Media & Communication Department
Pamela PhelpsWhen Darkness Falls: A Radio Production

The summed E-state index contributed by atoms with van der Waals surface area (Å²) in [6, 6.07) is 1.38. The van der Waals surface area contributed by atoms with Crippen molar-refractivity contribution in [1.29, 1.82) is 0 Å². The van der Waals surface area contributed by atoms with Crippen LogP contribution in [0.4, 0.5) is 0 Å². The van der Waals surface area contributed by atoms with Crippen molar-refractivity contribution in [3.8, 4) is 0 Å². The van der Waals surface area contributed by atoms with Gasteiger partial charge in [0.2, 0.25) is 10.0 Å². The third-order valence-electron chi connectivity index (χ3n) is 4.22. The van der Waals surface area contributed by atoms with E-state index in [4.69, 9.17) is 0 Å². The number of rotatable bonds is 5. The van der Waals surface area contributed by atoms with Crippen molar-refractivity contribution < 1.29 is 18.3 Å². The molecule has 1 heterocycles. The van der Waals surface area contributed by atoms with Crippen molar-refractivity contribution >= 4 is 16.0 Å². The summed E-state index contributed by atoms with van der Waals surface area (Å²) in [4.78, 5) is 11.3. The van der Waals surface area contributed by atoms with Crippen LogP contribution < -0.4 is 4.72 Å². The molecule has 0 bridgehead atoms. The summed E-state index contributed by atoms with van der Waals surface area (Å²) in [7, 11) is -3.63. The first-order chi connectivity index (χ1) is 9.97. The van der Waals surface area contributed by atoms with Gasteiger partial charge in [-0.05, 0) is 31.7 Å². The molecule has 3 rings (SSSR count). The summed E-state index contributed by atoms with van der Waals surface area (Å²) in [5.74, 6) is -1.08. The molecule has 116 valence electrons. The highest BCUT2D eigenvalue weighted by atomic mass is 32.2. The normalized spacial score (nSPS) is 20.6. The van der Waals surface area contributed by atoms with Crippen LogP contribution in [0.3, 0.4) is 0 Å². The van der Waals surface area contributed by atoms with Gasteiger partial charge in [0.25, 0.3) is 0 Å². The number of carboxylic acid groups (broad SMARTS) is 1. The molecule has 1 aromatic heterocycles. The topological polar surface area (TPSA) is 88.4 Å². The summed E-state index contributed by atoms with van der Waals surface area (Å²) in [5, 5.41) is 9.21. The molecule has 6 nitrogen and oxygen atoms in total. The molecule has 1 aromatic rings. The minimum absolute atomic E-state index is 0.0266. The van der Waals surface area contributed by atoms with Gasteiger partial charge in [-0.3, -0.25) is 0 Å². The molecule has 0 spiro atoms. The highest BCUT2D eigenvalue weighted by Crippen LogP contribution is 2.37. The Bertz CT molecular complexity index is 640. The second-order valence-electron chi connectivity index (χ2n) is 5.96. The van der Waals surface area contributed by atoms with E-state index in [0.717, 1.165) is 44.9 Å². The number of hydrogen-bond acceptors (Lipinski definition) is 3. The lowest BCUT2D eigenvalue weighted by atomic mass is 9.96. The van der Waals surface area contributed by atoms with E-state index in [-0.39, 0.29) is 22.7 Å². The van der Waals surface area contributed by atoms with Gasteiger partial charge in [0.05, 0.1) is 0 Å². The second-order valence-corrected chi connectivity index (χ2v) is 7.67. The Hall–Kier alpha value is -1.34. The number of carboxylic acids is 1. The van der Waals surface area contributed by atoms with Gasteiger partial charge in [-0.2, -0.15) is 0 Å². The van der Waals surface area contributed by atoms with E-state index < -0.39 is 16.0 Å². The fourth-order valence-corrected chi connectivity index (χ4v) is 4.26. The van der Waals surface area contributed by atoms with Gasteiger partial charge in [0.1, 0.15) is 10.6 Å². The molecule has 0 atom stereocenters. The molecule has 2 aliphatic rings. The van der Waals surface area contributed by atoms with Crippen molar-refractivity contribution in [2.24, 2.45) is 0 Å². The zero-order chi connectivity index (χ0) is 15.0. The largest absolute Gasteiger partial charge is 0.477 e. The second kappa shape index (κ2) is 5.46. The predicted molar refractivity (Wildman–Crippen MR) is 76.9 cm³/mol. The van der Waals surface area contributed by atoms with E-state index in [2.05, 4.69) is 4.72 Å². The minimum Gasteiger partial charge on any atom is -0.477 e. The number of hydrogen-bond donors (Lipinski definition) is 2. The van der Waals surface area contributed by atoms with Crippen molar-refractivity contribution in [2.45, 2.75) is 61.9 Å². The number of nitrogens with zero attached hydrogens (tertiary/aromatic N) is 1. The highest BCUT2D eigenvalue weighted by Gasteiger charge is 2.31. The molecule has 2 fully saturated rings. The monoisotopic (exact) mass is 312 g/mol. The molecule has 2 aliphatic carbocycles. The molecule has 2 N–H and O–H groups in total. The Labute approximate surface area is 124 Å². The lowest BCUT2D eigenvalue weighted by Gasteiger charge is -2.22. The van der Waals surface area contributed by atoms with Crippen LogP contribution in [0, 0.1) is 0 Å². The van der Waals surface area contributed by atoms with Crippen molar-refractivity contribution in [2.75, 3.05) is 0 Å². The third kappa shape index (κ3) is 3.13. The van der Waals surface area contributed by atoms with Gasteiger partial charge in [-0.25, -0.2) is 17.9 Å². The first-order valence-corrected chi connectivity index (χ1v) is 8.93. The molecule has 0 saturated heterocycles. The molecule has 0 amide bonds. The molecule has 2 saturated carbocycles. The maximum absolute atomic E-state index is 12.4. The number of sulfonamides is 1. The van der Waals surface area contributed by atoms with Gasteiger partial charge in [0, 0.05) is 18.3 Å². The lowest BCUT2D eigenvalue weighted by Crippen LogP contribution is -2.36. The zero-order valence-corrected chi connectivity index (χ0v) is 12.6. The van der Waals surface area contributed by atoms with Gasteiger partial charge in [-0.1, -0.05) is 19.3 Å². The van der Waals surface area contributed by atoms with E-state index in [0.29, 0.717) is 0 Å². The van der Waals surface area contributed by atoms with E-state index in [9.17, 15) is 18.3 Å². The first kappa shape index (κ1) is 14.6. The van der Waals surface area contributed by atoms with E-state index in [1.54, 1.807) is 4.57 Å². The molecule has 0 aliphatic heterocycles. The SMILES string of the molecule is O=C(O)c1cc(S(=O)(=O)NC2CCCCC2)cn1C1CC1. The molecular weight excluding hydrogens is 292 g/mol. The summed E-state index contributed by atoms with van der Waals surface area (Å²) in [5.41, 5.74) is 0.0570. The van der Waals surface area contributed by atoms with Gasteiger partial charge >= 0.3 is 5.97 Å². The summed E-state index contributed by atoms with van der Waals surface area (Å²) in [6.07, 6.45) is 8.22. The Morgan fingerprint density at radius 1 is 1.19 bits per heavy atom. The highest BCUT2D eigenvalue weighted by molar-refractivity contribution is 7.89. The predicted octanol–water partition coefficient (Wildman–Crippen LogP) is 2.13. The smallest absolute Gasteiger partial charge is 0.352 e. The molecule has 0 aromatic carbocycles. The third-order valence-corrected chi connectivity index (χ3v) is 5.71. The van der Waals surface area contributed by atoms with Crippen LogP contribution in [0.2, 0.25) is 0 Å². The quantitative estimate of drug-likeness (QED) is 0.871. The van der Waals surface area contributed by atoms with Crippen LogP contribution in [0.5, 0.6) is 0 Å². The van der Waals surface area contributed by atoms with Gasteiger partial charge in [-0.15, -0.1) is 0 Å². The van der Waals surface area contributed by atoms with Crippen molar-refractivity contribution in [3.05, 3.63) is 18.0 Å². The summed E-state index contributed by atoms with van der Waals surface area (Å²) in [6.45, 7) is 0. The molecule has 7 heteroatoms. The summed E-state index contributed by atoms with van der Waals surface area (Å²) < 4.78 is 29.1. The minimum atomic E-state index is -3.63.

From the 1920s through to the 1950s, radio dramas were a main source of entertainment for many Americans. The genre relied on vivid descriptions, unique stories and talented editing in order to hook listeners and spark their imaginations. When executed right, the productions had the power to make an audience laugh, cry or fear, which is an astounding feat. This piece is a tribute to these bygone greats. My inspiration came from listening to old episodes of The Shadow, which I first heard in middle school. The stories were always entertaining, sometimes for their hokiness but mostly for their ability to make you see the story in your mind. As Susan Douglas states in Listening In, the dramas introduced a new orality into American culture, a pure listening experience, which gave the audience an incredibly important role. Unlike TV, where audiences are passive - shown what to see and basically how to feel - radio is an active experience. Listeners are required to participate and use their imagination to see the story play out; the result is both an individual and communal experience, with the same stories settling in each mind differently. For this project, my creative skills were put to the test: writing, casting, editing and even voicing a character. The project was a fun and insightful adventure that showed me that my passion for radio is stronger than any other. By creating this story, I hope to affect audiences in some small way in order to show that this genre is still an effective art form that should not be left in the dark.